Engine capacity: 2.2l 4-cyl diesel
Power output (bhp @ rpm): 147@3,500
Top speed (mph): 118
Fuel economy(mpg): 48.7
CO2 emissions (g/km): 152
Had things turned out a little differently in my test Mitsubishi ASX, I would by now be a famous, indeed infamous, figure. This is because I almost managed to assassinate a member of the British Royal Family as he was crossing Kensington High Street in London. I was surprised to see him in his tan blouson and grey slacks – dress sense shared, if nothing else, with Jeremy Corbyn. He was unmistakably the Queen's cousin, though. I knew this because I had not long since read the “Who's That Kent?” guide to the identification of minor royals in Viz.
Anyway, the blood royal wasn't spilt and I am not facing charges. The Mitsubishi, then, acquitted itself well. I found it to have tidy handling, thanks in part to its relatively sophisticated suspension set-up. The diesel engine was lively enough and responsive, and not as clatteringly intrusive as some rivals' units.
That, though, was the most interesting thing that I have to say about the Mitsubishi. This car's sole purpose in life is to be overshadowed by the Nissan Qashqai, Nissan Juke, Skoda Yeti, Kia Sportage, Range Rover Evoque et al which variously inhabit this jungle of the “crossover”. The Evoque is far more expensive, but I mention it because I found myself next to one in a traffic jam and I felt completely miserable and outclassed and dowdy.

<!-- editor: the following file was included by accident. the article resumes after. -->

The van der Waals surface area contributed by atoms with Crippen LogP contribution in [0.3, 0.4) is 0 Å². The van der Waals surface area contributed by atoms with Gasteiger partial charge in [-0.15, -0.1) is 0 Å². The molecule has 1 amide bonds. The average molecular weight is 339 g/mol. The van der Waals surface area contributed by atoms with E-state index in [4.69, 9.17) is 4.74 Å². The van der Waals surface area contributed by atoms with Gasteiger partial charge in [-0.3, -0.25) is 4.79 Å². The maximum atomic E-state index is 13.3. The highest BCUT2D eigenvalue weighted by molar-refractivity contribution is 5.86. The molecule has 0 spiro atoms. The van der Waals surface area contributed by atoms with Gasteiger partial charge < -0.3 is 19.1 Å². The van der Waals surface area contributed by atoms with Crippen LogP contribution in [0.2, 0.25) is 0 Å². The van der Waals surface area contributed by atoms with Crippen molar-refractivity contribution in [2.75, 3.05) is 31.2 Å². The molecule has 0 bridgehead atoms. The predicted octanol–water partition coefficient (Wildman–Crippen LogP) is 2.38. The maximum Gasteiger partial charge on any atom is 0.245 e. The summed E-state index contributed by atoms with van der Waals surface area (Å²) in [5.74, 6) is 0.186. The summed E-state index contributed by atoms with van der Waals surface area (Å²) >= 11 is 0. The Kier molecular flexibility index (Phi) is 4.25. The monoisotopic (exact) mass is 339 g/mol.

The ASX does have some nice touches. The top-of-the-range diesel automatic ZC-H variant that I drove had an impressive glass roof, though I didn't see the point of the LED “mood lighting”. They've done the front end like an Evo, still the only Mitsubishi worth consideration, but I think it doesn't really look that great. The Mitsubishi badge, for example, could do with being a lot bigger and the headlamps slimmer for it to be truly fashionable.
Of course, the ASX on the pricier versions, has full four-wheel drive, and that should be an impressive set-up if the reputation of its big brother, the Shogun is anything to go by. Which reminds me: Mitsubishi once solved the problem of how to make a smaller SUV attractive by just producing a scaled-down version of the Shogun, named Shogun Pinin if I recall it. They should probably have another go at that.
- More about:
- Mitsubishi ASX
- Nissan Juke
- Kia Sportage
- Jeremy Corbyn
- Shogun Pinin
- British Royal Family
- CO2 emissions
- Fuel economy